Daughter Sara and I stayed one night at the Grand Lake Lodge in Colorado; passing through many years ago. The huge log cabin lodge was dead quiet so after dinner I got out my guitar and played by the fire. For my own fun. Sara read her book. There was an older couple listening from 30 feet away.
After a few songs the couple got up to leave. The man handed me a $100 bill and gave me a smile and a nod as he walked out. The woman lingered a bit and then bent closer to fill me in. “He loves doing that,” she said.
Wow. How fun would that be! Handing out hundred-dollar bills!
Actually, I do it with 1s and 5s. I love to give money to anyone who asks for it. I’m that guy who slows traffic while I hand a dollar through my car window to a person with a sign. I get that they might use it for drugs or alcohol or cigarettes or other “bad things.” I get that they might “be able” to work. But you know what? They are asking. A fellow human being is asking for help. Let me treat that person with dignity and give them what they are asking for, without hassle, and not judge what’s best for them.
And you know what else? It’s direct giving. No middleman, no paper work, 100% of my charitable gift hits the street. Handing a bill directly to someone just makes me smile; makes me feel good that my actions are aligned with my principles.
It doesn’t have to get noticed. I notice. I’m watching me. I once heard someone say, “Try to do something nice for someone every day and not get caught.”
For me, I’m giving when I hand out money but also when organize a neighborhood Olympics or haunted barn. When I run Zoom for Quaker Meeting. When I take a call from a friend. When I play guitar for people. When I mentor or advise someone. When I help Carol with dinner. Some of these things get arduous, and expensive, yet if I think of them as “giving gifts to others” then the tasks are more fun and the money less concern.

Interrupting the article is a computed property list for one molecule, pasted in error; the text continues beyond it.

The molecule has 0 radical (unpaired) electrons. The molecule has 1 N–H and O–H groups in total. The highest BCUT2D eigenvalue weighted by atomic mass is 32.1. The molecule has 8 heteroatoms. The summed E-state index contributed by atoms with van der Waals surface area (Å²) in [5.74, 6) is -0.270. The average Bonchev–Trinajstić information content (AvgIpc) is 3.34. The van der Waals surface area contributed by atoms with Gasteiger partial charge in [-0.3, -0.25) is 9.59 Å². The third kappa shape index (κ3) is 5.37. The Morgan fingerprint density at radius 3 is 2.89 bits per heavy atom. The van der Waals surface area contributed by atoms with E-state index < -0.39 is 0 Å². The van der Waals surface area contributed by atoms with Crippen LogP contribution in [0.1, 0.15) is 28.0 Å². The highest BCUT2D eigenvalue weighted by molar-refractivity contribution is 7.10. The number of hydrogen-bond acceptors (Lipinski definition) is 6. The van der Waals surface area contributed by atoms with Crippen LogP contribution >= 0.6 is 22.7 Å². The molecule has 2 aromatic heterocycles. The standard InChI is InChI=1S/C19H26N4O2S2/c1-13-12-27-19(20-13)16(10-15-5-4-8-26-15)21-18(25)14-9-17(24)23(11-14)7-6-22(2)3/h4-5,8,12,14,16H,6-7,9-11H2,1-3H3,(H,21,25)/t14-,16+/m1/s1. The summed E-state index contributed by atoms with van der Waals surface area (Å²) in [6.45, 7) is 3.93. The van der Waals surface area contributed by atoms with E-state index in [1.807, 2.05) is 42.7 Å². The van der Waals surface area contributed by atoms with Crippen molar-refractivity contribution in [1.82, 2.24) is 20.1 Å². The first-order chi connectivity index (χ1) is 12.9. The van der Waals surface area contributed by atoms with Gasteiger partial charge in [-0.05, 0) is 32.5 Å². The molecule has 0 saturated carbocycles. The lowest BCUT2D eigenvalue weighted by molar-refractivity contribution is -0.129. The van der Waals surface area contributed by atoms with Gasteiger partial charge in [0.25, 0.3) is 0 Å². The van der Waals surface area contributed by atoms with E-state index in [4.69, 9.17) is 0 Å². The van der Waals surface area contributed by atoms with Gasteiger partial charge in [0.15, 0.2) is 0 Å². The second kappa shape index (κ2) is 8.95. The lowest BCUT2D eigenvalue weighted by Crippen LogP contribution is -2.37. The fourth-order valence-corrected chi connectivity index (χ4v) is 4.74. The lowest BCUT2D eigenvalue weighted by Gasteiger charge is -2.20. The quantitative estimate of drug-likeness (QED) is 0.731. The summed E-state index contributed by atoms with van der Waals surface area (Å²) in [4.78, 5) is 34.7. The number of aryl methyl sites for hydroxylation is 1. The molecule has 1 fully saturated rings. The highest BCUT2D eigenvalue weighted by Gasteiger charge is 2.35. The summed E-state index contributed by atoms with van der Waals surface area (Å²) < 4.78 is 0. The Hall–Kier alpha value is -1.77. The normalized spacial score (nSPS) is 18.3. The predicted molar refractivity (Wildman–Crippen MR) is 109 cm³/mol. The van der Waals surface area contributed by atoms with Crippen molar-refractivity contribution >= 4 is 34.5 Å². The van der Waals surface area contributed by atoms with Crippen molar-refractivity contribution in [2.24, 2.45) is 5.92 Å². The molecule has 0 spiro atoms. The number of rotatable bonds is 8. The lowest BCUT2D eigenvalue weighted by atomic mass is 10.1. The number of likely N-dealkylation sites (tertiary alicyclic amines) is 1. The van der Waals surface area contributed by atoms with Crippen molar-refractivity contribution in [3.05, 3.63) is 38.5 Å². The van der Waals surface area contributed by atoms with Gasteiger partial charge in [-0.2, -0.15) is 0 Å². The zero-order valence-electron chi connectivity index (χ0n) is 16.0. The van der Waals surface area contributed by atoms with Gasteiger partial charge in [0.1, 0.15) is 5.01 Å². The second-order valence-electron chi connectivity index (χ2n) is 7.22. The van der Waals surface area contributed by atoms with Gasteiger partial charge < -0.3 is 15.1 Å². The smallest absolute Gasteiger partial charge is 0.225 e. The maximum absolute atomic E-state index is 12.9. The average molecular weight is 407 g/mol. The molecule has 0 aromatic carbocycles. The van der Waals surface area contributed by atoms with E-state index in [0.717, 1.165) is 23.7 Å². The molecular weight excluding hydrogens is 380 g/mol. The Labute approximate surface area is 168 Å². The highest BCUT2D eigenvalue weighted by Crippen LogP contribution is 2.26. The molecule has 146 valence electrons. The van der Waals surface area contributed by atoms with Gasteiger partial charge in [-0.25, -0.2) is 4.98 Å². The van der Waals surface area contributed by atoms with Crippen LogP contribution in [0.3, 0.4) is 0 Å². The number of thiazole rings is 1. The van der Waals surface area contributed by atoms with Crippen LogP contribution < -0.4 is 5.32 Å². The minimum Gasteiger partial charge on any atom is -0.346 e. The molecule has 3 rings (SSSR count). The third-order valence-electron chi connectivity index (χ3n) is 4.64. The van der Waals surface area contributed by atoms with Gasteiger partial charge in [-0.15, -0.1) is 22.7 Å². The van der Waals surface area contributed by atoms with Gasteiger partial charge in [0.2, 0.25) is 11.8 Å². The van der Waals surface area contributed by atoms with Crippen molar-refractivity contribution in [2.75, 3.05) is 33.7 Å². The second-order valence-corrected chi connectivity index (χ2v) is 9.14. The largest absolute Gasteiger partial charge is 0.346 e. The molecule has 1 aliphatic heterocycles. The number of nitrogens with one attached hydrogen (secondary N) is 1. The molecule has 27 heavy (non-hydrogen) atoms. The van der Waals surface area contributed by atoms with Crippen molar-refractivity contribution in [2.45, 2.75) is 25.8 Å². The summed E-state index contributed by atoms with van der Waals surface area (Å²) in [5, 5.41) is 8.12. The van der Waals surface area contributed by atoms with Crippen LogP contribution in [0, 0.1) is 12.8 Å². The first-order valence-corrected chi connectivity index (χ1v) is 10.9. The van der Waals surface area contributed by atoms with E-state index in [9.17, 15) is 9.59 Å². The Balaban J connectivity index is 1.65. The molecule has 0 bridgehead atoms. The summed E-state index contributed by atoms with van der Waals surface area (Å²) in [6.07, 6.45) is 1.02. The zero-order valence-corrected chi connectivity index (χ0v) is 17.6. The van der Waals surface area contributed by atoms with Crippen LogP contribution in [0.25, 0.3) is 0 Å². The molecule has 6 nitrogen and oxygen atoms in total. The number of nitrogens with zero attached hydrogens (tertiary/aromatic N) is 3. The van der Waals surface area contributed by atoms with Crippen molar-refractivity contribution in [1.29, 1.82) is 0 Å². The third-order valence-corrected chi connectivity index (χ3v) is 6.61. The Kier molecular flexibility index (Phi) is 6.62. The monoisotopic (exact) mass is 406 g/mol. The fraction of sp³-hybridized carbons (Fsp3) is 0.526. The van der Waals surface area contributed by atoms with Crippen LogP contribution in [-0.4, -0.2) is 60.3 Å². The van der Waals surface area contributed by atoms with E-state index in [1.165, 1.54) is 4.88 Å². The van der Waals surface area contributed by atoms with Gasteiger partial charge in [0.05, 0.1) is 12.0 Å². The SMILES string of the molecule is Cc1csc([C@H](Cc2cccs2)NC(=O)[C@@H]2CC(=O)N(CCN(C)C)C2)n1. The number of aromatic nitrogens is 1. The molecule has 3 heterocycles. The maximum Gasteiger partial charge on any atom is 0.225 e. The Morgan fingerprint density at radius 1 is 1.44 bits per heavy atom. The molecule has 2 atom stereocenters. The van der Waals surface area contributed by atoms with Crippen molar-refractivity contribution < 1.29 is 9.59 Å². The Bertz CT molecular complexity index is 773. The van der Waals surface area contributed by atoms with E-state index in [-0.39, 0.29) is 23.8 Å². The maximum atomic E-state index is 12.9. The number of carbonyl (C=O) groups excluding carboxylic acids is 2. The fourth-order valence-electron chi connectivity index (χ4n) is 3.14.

Am I weird? Do other people get such a kick out of giving?
Oh, but here’s a thing. To get lasting joy from giving it has to be without strings. Otherwise your joy is tied to outcomes. Another thing to keep track of. Another thing that can turn into a resentment. “We’re giving you this check and we would like you to spend it on…..” That’s a gift with strings. More common are gifts with implied return on investment. Lingerie I gave to girlfriends? Good examples of gifts with strings.
Best to feel all the joy at the moment of giving, give 100%, and free the recipient to do whatever the hell they want with it. Frees you both really. You don’t need to pay attention to what happens next. You’re not invested in what happens to the gift. You did your joyful thing. Onward.
It’s like this with speaking in meetings. Ideas without strings are the best! It is so helpful when people contribute ideas without the need for credit or without the need for a specific outcome. Like throwing bills into a hat or a collection plate not noticing or caring who gave what, not noticing or caring how the money gets spent. Contributions like that are most valuable to the group.
Christmas is hard because we feel obligated to give; it’s a sort-of forced joy. Fine. So what. Genuine joy is still always available. Here’s how. Give in ways that you are not obligated. Just because you want to. With no attachment to outcomes. Just for fun.
5 thoughts on “So fun to give”
Thanks for this uplifting piece Craig! I stash dollar bills into a small compartment on my dashboard to give to people on the streets with signs. I totally agree with you–I give because they asked and because they put themselves out there and took the risk of your judgement by asking. It always makes me smile to give someone a few bucks.
You are so RIGHT ON Craig! ~ Joycie B. ☯️☮️
I’m grateful for all the good in my life – for family, friends. And, I’m grateful for you, Craig, you spread your good far & wide, touching many people & it makes their lives better.
Losing my volunteering opportunities thanks to COVID was really heart breaking because they’re such a part of me. So I got creative. I used my computer to do a school supplies drive for the kids in my neighborhood.
Thank you for your wisdom, Craig.